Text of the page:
Southeast Asia, Africa, South America
6.8-7.5 for most species; Peruvian Puffer needs pH 5.5-7.2
Provide dark sand or gravel and small, smooth rocks; needs excellent water quality; provide hiding places; no decorations with sharp edges; adequate open swimming room.
Carnivorous; feed freeze-dried, live, & frozen krill & brine shrimp 1-2 times a week; should be fed snails, crabs, or other crustaceans weekly to wear down their teeth (caution: feeding live snails can increase the chance of parasitic infections).
Often aggressive, territorial, and nippy towards each other and tankmates; may also nip or even destroy plants; may eat smaller tankmates. Some species bury themselves in sandy substrate to hide.
Best kept alone. If kept with other fish, puffers should not be kept with slow, timid, or very small tankmates.
Puffers are incredibly popular for aquariums. It's hard to deny their appeal, between their cartoonish appearance and their rather personable behaviors. Many puffers are curious and outgoing and they may even seem to "know" when their keeper is near, swimming quickly to the aquarium glass or water's surface when someone approaches the tank. While endearing, puffers may not be the right choice for some aquariums.
Puffers should be kept by aquarists with at least some experience. They are not too demanding, in terms of care, but there are a few things you should know before adding a puffer to your tank. Puffers need plenty of space and ample filtration to keep the water quality pristine. They're messy eaters, and the diet required for these fish can leave a lot of waste. Puffers have strong, ever-growing front teeth (beak) that they will need to wear down. They may chew on ornaments or rock in the tank to aid in the process. Feeding hard-shelled items, such as whole clams or shellfish, can also help to keep the teeth worn.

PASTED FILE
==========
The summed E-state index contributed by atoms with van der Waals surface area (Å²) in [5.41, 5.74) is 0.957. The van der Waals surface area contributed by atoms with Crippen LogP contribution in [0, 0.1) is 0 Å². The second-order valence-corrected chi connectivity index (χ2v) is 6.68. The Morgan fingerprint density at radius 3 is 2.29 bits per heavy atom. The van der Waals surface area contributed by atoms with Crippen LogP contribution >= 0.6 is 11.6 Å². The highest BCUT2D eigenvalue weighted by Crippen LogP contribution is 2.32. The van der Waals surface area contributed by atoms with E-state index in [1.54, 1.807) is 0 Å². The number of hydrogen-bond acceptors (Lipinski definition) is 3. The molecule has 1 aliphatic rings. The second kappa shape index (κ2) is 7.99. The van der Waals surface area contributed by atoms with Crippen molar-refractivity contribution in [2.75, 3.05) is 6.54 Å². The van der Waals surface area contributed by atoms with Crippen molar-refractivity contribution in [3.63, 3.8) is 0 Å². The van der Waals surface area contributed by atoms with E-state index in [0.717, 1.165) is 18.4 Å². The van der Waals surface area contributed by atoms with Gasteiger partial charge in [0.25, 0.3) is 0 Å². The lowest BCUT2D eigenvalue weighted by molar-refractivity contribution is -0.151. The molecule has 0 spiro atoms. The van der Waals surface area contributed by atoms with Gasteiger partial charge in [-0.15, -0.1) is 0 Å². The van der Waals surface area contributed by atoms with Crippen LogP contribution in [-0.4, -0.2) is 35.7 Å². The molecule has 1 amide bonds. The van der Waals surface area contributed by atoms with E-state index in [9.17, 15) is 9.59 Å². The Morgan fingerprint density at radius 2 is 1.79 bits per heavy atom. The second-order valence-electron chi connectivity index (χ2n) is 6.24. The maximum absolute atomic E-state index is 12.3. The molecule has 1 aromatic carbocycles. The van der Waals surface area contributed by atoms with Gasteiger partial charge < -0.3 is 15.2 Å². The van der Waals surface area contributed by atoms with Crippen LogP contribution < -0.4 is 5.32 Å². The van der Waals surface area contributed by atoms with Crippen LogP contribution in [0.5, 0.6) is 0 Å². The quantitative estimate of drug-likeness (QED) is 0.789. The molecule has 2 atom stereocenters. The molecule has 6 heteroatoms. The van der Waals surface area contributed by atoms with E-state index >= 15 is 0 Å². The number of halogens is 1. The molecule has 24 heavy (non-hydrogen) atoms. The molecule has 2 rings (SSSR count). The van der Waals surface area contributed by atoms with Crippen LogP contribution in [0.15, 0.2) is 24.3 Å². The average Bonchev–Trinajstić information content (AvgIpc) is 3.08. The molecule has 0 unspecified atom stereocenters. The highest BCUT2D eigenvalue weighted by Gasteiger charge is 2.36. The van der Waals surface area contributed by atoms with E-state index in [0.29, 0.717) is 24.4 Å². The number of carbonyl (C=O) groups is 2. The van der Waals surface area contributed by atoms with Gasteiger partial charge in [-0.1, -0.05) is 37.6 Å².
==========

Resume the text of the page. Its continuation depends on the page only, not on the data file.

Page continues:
It is important that you do not provoke a puffer to see it inflate. Puffing is a stress or defense reaction, and it can cause health problems or even death for a puffer. Do your best to keep the puffer at ease, and do not house puffers with aggressive tankmates. Avoid using a net when attempting to transfer puffers. Instead, transfer with rigid containers, which will minimize stress that can cause them to puff.
Some puffers are found in freshwater while others are from brackish environments and should not be kept in freshwater tanks. Brackish water is between freshwater and saltwater and has a specific gravity of around 1.005 to 1.015; most brackish water fish need increasing salinity as they grow and mature. They may live in brackish water as juveniles but need full saltwater as adult. Puffers are not community fish; they may prey on smaller fish or nip at the fins of passive fish their own size or larger. Even the tiny 1-inch-long Dwarf Puffers have been known to bully much larger tankmates!
We always suggest that you do further research before adding a new pet to your tank. What we have provided for you are guidelines and suggestions. If you have any further questions or concerns, please contact our fish room at 717-299-5691 ext. 1213 or email@example.com.
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